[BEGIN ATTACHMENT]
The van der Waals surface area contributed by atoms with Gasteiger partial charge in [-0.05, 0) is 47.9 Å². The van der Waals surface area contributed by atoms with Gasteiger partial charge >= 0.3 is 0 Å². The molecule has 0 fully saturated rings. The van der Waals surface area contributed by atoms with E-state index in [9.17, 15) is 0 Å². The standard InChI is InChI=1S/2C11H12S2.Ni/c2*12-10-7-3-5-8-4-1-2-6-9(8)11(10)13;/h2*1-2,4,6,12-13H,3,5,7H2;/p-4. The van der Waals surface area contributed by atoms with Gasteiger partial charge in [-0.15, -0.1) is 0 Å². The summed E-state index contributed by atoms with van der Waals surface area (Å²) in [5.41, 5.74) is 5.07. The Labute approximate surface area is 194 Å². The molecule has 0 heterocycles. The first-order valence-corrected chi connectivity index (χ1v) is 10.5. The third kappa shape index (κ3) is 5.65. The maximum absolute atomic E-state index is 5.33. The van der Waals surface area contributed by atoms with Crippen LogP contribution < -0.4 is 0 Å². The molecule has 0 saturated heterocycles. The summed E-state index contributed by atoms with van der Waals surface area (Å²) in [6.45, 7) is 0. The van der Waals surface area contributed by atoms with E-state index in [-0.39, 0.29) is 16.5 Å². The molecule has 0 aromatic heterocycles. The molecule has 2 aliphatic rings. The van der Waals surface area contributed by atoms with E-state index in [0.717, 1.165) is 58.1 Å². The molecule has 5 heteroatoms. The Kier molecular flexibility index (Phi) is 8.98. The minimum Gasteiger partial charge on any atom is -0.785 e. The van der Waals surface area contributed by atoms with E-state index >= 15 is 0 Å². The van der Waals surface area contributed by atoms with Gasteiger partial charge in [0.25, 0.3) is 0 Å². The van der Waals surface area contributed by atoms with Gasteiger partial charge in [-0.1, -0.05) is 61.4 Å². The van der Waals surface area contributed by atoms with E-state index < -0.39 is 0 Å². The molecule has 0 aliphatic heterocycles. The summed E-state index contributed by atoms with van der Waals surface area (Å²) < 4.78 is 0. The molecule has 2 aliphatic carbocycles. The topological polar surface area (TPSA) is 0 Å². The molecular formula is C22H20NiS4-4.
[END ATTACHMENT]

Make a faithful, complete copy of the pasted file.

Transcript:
The van der Waals surface area contributed by atoms with Gasteiger partial charge in [-0.05, 0) is 47.9 Å². The van der Waals surface area contributed by atoms with Gasteiger partial charge >= 0.3 is 0 Å². The molecule has 0 fully saturated rings. The van der Waals surface area contributed by atoms with E-state index in [9.17, 15) is 0 Å². The standard InChI is InChI=1S/2C11H12S2.Ni/c2*12-10-7-3-5-8-4-1-2-6-9(8)11(10)13;/h2*1-2,4,6,12-13H,3,5,7H2;/p-4. The van der Waals surface area contributed by atoms with Gasteiger partial charge in [-0.15, -0.1) is 0 Å². The summed E-state index contributed by atoms with van der Waals surface area (Å²) in [5.41, 5.74) is 5.07. The Labute approximate surface area is 194 Å². The molecule has 0 heterocycles. The first-order valence-corrected chi connectivity index (χ1v) is 10.5. The third kappa shape index (κ3) is 5.65. The maximum absolute atomic E-state index is 5.33. The van der Waals surface area contributed by atoms with Crippen LogP contribution < -0.4 is 0 Å². The molecule has 0 saturated heterocycles. The summed E-state index contributed by atoms with van der Waals surface area (Å²) in [6.45, 7) is 0. The van der Waals surface area contributed by atoms with E-state index in [-0.39, 0.29) is 16.5 Å². The molecule has 0 aromatic heterocycles. The molecule has 2 aliphatic rings. The van der Waals surface area contributed by atoms with E-state index in [0.717, 1.165) is 58.1 Å². The molecule has 5 heteroatoms. The Kier molecular flexibility index (Phi) is 8.98. The minimum Gasteiger partial charge on any atom is -0.785 e. The van der Waals surface area contributed by atoms with E-state index >= 15 is 0 Å². The van der Waals surface area contributed by atoms with Gasteiger partial charge in [0.25, 0.3) is 0 Å². The van der Waals surface area contributed by atoms with Gasteiger partial charge in [-0.1, -0.05) is 61.4 Å². The van der Waals surface area contributed by atoms with E-state index < -0.39 is 0 Å². The molecule has 0 aliphatic heterocycles. The summed E-state index contributed by atoms with van der Waals surface area (Å²) < 4.78 is 0. The molecule has 2 aliphatic carbocycles. The topological polar surface area (TPSA) is 0 Å². The molecular formula is C22H20NiS4-4.